Several writers have endeavoured to prove that the abdominal symptoms are the result of ill-fitting or too tightly laced corsets, which interfere with the proper position and action of the muscular viscera; but while extreme examples may produce such interference, the general weakness of the muscular walls must also help, and the symptoms are sometimes notable without any gross fault of this kind.
In another group of cases, the most careful examination fails to reveal any abnormality in the gastric functions, and the symptoms must be ascribed to mere gastric hyperesthesia.
It is evident from the above that the dietetic treatment of chlorosis is one of the main indications which has to be followed, and a satisfactory result is little likely to occur until the gastrointestinal functions are performed easily and well. A gastric ulcer or gastritis of course requires treatment of its special kind, which, however, is considered in detail elsewhere.
Whenever the gastric symptoms are severe, the patient should be kept in bed at absolute rest; for the defective intake entailed by their presence, tends to exaggerate the prevailing malnutrition, which, however, is minimized by the cessation of active exercise. Rest, too, is an excellent therapeutic measure in almost all gastric disturbances, and the symptoms are often rapidly lessened or abolished, quite apart from any special medication.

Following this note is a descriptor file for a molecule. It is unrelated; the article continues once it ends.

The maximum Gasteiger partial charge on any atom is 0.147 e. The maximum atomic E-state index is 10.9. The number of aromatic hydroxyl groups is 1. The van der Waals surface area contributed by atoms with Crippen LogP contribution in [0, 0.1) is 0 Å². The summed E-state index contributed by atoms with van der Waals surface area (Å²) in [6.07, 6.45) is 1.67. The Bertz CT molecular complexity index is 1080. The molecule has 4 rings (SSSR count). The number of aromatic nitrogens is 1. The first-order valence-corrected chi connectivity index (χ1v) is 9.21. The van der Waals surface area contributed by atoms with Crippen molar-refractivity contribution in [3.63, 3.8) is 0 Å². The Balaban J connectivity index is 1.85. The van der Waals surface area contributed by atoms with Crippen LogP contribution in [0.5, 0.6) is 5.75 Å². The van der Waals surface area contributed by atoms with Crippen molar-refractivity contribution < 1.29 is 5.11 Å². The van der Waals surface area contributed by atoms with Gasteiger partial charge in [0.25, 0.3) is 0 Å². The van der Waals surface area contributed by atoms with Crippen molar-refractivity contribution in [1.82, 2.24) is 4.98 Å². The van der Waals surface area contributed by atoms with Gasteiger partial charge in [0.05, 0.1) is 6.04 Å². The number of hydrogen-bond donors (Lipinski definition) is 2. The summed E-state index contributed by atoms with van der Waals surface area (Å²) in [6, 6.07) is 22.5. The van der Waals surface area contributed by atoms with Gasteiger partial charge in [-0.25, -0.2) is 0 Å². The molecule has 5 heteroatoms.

If vomiting is frequent, oral alimentation should be stopped for a few days, only sips of hot water containing bicarbonate of soda (10 gr. to 1 oz.) being allowed; and a mustard plaster may be applied to the epigastrium. Nutrient enemata may be utilized, but large saline injections (3 to 4 pints in the 24 hours) are usually sufficient to tide over the few days required. If vomiting is not severe, some oral alimentation is generally possible even at the outset. Milk, when diluted, is as a rule well borne and may be given at first in ounce doses every hour. Bismuth carbonate and soda bicarbonate may be given in addition, with hot applications to the epigastrium. As the symptoms subside, the quantity of milk should be rapidly augmented, hourly feeds being continued until two pints of milk are taken in the 24 hours, the interval between doses being thereafter slowly increased. Four to eight pints of milk can frequently be digested easily and without discomfort, but the stools should be examined regularly for undigested curd. In some cases the vomiting is persistent, or the milk is ill borne. It may be made more digestible by being citrated, "soured," or peptonized, and more palatable by the addition of weak freshly infused tea or coffee as flavouring agents, or in the form of curds or junket. Whey, mixed with white wine, and albumin water are sometimes of value in severe cases.